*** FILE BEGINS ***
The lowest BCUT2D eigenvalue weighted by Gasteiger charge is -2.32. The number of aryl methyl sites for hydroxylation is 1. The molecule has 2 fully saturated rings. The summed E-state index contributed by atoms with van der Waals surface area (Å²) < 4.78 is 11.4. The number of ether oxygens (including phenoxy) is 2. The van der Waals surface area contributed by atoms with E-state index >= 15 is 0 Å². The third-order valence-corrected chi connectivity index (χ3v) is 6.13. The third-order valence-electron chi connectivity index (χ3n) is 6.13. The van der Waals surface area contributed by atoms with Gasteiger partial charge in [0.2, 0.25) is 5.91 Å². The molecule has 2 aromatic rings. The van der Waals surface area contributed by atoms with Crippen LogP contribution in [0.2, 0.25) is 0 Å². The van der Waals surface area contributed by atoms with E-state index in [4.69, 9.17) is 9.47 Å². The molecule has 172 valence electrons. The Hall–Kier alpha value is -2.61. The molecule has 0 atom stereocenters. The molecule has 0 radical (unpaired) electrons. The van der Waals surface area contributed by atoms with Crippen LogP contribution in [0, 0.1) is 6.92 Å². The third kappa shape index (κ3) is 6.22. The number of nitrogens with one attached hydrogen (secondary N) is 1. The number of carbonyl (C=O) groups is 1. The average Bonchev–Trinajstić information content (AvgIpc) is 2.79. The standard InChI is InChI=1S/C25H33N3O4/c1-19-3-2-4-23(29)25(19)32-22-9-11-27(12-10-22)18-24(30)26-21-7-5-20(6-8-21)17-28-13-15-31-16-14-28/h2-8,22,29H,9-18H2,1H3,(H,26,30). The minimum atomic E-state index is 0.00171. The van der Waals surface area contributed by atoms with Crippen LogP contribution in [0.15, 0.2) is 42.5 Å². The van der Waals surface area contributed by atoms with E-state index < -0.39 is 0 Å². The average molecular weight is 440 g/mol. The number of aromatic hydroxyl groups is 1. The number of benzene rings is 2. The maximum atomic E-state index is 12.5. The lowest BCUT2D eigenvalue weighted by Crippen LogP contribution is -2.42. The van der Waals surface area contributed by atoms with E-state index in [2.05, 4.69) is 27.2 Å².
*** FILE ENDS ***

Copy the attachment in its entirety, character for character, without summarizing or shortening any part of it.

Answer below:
The lowest BCUT2D eigenvalue weighted by Gasteiger charge is -2.32. The number of aryl methyl sites for hydroxylation is 1. The molecule has 2 fully saturated rings. The summed E-state index contributed by atoms with van der Waals surface area (Å²) < 4.78 is 11.4. The number of ether oxygens (including phenoxy) is 2. The van der Waals surface area contributed by atoms with E-state index >= 15 is 0 Å². The third-order valence-corrected chi connectivity index (χ3v) is 6.13. The third-order valence-electron chi connectivity index (χ3n) is 6.13. The van der Waals surface area contributed by atoms with Gasteiger partial charge in [0.2, 0.25) is 5.91 Å². The molecule has 2 aromatic rings. The van der Waals surface area contributed by atoms with Crippen LogP contribution in [0.2, 0.25) is 0 Å². The van der Waals surface area contributed by atoms with E-state index in [4.69, 9.17) is 9.47 Å². The molecule has 172 valence electrons. The Hall–Kier alpha value is -2.61. The molecule has 0 atom stereocenters. The molecule has 0 radical (unpaired) electrons. The van der Waals surface area contributed by atoms with Crippen LogP contribution in [0, 0.1) is 6.92 Å². The third kappa shape index (κ3) is 6.22. The number of nitrogens with one attached hydrogen (secondary N) is 1. The number of carbonyl (C=O) groups is 1. The average Bonchev–Trinajstić information content (AvgIpc) is 2.79. The standard InChI is InChI=1S/C25H33N3O4/c1-19-3-2-4-23(29)25(19)32-22-9-11-27(12-10-22)18-24(30)26-21-7-5-20(6-8-21)17-28-13-15-31-16-14-28/h2-8,22,29H,9-18H2,1H3,(H,26,30). The minimum atomic E-state index is 0.00171. The van der Waals surface area contributed by atoms with Crippen LogP contribution in [0.15, 0.2) is 42.5 Å². The van der Waals surface area contributed by atoms with E-state index < -0.39 is 0 Å². The average molecular weight is 440 g/mol. The number of aromatic hydroxyl groups is 1. The number of benzene rings is 2. The maximum atomic E-state index is 12.5. The lowest BCUT2D eigenvalue weighted by Crippen LogP contribution is -2.42. The van der Waals surface area contributed by atoms with E-state index in [2.05, 4.69) is 27.2 Å².